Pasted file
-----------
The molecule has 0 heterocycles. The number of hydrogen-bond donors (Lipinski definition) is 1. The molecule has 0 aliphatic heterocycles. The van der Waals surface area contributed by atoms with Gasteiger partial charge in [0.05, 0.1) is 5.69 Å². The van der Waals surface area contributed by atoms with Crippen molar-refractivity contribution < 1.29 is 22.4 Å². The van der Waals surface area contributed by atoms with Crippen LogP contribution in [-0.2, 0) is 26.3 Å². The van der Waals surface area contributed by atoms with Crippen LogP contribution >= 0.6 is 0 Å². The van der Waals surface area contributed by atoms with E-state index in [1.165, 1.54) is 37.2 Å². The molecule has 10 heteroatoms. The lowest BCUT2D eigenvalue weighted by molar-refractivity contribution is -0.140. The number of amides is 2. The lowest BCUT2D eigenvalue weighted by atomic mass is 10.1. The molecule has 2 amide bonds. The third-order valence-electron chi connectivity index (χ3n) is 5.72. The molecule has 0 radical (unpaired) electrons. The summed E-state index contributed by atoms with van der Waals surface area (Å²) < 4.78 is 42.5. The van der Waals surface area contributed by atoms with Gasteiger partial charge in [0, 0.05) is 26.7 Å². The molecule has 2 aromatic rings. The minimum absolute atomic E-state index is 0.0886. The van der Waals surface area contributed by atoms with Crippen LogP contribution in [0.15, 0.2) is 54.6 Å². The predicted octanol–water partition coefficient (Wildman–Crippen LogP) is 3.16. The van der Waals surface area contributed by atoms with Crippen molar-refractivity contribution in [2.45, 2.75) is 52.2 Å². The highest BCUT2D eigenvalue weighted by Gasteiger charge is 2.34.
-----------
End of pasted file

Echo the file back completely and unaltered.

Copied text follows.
The molecule has 0 heterocycles. The number of hydrogen-bond donors (Lipinski definition) is 1. The molecule has 0 aliphatic heterocycles. The van der Waals surface area contributed by atoms with Gasteiger partial charge in [0.05, 0.1) is 5.69 Å². The van der Waals surface area contributed by atoms with Crippen molar-refractivity contribution < 1.29 is 22.4 Å². The van der Waals surface area contributed by atoms with Crippen LogP contribution in [-0.2, 0) is 26.3 Å². The van der Waals surface area contributed by atoms with Crippen LogP contribution >= 0.6 is 0 Å². The van der Waals surface area contributed by atoms with E-state index in [1.165, 1.54) is 37.2 Å². The molecule has 10 heteroatoms. The lowest BCUT2D eigenvalue weighted by molar-refractivity contribution is -0.140. The number of amides is 2. The lowest BCUT2D eigenvalue weighted by atomic mass is 10.1. The molecule has 2 amide bonds. The third-order valence-electron chi connectivity index (χ3n) is 5.72. The molecule has 0 radical (unpaired) electrons. The summed E-state index contributed by atoms with van der Waals surface area (Å²) < 4.78 is 42.5. The van der Waals surface area contributed by atoms with Gasteiger partial charge in [0, 0.05) is 26.7 Å². The molecule has 2 aromatic rings. The minimum absolute atomic E-state index is 0.0886. The van der Waals surface area contributed by atoms with Crippen LogP contribution in [0.15, 0.2) is 54.6 Å². The predicted octanol–water partition coefficient (Wildman–Crippen LogP) is 3.16. The van der Waals surface area contributed by atoms with Crippen molar-refractivity contribution in [2.45, 2.75) is 52.2 Å². The highest BCUT2D eigenvalue weighted by Gasteiger charge is 2.34.